Ecosystems have the potential to act as Natural Climate Solutions by taking carbon dioxide out of the atmosphere and storing it in the form of plant stems, roots, and soil organic matter. The more popular forms of Natural Climate Solutions include planting trees and restoring endemic, deep-rooted, perennial grasslands. To be effective, these Natural Climate Solutions must sequester carbon dioxide from the atmosphere, and then store this carbon in plants and soils for longer periods than CO2’s lifetime in the atmosphere, which can exceed many hundreds of years. Unfortunately, the time carbon may be stored in terrestrial ecosystems is often less than the lifetime of carbon in the atmosphere. A chronic factor that shortens the lifetime of carbon in an ecosystem is the rapid decomposition of the annual influx of dead plant matter (leaves and stems). Other carbon losses from terrestrial ecosystems are episodic. They occur by fire, harvesting, and natural mortality as plants age or they suffer from insect infestation, disease, and drought.
What else can we do? In California, wetlands have much potential to be effective and long-term carbon sinks. Most of the carbon stored in wetland is stored out of sight in underlying soils rather than in the form of highly visible trees, as is the case of our iconic redwoods. Because wetlands are flooded, little oxygen reaches their soils. Therefore, microbial respiration, which causes the decomposition of dead organic material, is greatly slowed. Consequently, organic peat soil forms and it can bury atmospheric carbon for thousands of years.
Where can we find wetlands? The San Francisco Bay Estuary and Sacramento-San Joaquin Delta were once ringed by expansive native wetlands, with an area exceeding 2200 km2. Unfortunately, over 90% of these wetlands have been lost due to drainage for agriculture and urban/suburban development since the Gold Rush. On the other hand, there is great potential and opportunity to restore these wetlands. This action would stop the current loss of soil carbon and land subsidence, as well as renew their capacity to sequester carbon for extremely, long time periods.
California’s wetlands have special abilities to be effective and long-term carbon sinks. First, they have long growing seasons. Second, the dominant plants, e.g., tules and cattails, grown in freshwater can reach to several meters in height. Their height and density enable them to capture much sunlight and be among the most productive ecosystems in the world meaning they can take a lot of carbon out of the atmosphere. And third, they can store the dead organic plant matter as peat for centuries and millennia because flooding inhibits their decay by microbes.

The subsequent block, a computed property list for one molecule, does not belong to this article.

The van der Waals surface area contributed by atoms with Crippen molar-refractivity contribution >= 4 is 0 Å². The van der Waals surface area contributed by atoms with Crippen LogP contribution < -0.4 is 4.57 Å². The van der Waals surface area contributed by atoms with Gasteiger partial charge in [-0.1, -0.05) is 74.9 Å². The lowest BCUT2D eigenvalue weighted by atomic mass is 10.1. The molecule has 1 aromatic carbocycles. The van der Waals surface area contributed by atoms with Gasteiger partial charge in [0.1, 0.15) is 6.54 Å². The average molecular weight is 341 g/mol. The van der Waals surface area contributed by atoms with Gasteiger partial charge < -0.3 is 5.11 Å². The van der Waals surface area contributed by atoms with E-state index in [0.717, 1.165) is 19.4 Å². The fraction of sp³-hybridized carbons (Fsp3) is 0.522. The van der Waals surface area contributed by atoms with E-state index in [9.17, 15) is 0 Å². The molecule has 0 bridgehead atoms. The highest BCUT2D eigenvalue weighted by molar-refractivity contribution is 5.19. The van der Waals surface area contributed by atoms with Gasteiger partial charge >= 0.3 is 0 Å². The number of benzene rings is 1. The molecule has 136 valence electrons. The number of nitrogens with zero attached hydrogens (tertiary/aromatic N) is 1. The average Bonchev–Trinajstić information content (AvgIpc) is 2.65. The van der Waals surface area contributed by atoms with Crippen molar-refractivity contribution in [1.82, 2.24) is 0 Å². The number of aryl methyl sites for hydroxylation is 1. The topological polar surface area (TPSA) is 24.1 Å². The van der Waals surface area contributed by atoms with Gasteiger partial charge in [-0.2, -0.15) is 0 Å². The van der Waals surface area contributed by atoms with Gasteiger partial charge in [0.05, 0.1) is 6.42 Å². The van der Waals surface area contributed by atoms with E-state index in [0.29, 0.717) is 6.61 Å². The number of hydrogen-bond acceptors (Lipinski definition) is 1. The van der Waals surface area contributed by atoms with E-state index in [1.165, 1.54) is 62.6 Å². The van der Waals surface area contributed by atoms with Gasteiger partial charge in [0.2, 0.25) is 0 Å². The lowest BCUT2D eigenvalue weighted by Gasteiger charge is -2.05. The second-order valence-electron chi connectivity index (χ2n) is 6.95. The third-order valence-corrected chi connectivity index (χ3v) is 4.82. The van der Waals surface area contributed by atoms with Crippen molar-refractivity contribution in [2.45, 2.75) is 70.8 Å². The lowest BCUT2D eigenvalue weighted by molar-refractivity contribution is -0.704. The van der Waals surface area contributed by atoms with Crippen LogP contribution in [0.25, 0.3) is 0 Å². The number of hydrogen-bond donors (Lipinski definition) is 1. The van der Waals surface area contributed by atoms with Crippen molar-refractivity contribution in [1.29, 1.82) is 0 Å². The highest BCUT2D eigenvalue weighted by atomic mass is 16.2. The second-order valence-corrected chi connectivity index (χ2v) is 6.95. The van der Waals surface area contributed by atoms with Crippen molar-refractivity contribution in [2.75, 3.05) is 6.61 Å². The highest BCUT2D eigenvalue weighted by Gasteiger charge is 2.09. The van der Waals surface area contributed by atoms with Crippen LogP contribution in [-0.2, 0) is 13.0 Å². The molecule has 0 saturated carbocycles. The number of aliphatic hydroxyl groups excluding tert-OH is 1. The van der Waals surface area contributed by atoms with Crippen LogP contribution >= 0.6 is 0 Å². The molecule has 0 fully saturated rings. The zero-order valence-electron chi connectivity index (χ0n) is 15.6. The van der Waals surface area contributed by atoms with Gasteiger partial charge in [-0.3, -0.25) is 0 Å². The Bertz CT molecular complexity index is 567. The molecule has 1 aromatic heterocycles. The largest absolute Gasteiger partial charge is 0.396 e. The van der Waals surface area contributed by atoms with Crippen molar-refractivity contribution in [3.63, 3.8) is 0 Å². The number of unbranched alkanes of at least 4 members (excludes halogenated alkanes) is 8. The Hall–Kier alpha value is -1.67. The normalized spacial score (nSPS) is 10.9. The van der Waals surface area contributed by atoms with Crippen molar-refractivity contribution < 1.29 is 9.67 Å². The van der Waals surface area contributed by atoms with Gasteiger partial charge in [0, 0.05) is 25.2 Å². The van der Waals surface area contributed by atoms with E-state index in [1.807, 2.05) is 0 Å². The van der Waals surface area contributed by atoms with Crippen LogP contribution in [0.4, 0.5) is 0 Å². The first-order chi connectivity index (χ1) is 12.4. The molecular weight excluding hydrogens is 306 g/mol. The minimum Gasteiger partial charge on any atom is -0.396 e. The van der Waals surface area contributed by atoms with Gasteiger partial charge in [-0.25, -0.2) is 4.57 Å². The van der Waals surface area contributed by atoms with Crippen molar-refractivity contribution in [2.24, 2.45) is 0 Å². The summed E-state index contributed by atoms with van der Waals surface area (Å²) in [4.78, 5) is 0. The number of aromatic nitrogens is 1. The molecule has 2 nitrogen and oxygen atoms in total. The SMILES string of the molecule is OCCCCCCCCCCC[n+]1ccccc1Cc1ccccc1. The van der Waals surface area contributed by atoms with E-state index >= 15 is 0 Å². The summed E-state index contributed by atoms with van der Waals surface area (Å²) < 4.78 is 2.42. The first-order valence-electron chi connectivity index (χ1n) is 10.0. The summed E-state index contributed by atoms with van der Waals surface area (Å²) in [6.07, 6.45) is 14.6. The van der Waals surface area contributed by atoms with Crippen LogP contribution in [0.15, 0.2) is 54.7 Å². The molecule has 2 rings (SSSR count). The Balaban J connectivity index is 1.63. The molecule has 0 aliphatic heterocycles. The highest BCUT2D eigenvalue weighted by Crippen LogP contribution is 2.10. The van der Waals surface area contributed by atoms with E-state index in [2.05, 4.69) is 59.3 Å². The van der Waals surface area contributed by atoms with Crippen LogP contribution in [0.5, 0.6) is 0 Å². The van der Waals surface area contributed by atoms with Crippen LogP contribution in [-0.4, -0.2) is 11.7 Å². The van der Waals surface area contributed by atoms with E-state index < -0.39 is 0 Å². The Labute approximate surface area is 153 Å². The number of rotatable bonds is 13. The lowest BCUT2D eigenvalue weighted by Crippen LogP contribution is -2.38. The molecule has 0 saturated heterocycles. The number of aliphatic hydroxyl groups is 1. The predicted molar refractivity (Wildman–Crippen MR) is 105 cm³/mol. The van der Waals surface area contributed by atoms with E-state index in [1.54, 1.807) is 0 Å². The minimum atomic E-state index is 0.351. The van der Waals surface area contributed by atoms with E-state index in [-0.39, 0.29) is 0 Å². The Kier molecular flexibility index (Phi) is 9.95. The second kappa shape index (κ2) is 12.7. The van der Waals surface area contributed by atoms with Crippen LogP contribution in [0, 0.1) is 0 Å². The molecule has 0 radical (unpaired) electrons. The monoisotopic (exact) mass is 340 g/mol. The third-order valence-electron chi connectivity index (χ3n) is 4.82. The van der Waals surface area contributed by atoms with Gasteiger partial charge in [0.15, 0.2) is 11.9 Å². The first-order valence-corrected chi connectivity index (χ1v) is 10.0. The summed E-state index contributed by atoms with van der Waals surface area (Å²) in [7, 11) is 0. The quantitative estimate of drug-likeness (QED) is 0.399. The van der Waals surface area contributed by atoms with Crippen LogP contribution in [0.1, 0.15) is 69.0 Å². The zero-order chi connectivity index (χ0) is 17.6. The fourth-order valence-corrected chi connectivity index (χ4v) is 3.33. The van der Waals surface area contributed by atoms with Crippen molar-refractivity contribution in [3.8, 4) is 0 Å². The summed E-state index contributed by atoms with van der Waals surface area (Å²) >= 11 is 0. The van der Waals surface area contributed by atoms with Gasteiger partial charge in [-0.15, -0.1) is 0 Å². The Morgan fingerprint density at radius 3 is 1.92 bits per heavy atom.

Our long-term measurements of the net carbon uptake of a network of restored wetlands in the Delta testify to this effect. Our data show that restored wetlands can take up and store on average 300 gC m-2 every year. For perspective, 300 gC m-2 y-1 is similar to the mass of 4 layers of newspaper, one meter square, piled upon one another year by year. We also have found peat to grow at a rate between 1 to 2 cm per year, which can approach a foot per decade.
Is this rate of carbon sequestration big in terms of acting as a Natural Climate Solution? In comparison, a typical ecosystem may take up one-half this amount.
Another lesson we have learned is that all wetlands are not created equal, nor function the same. First, their productivity can vary with time since establishment. Second, their productivity will vary across the landscape due to salinity gradients that are established across the Bay estuary. Third, their productivity may vary year by year due to the amount of runoff from the Sierra Nevada mountains during droughts. And fourth, their productivity can be modulated by the vast amount of standing, dead biomass produced left standing. This biomass can have legacy effects that inhibit growth and photosynthesis the following year. In fact, the Indigenous people, living in the region before European settlers arrived, are known to have burned these wetlands periodically; their signature is noted in layers of charcoal we find in the peat cores that are dated back 7000 years. Finally, each wetland forms as a distinct and complex mosaic of vegetation and water, with varying sizes and shapes of vegetation patches (and their edges with the water), as water and sediments course through them.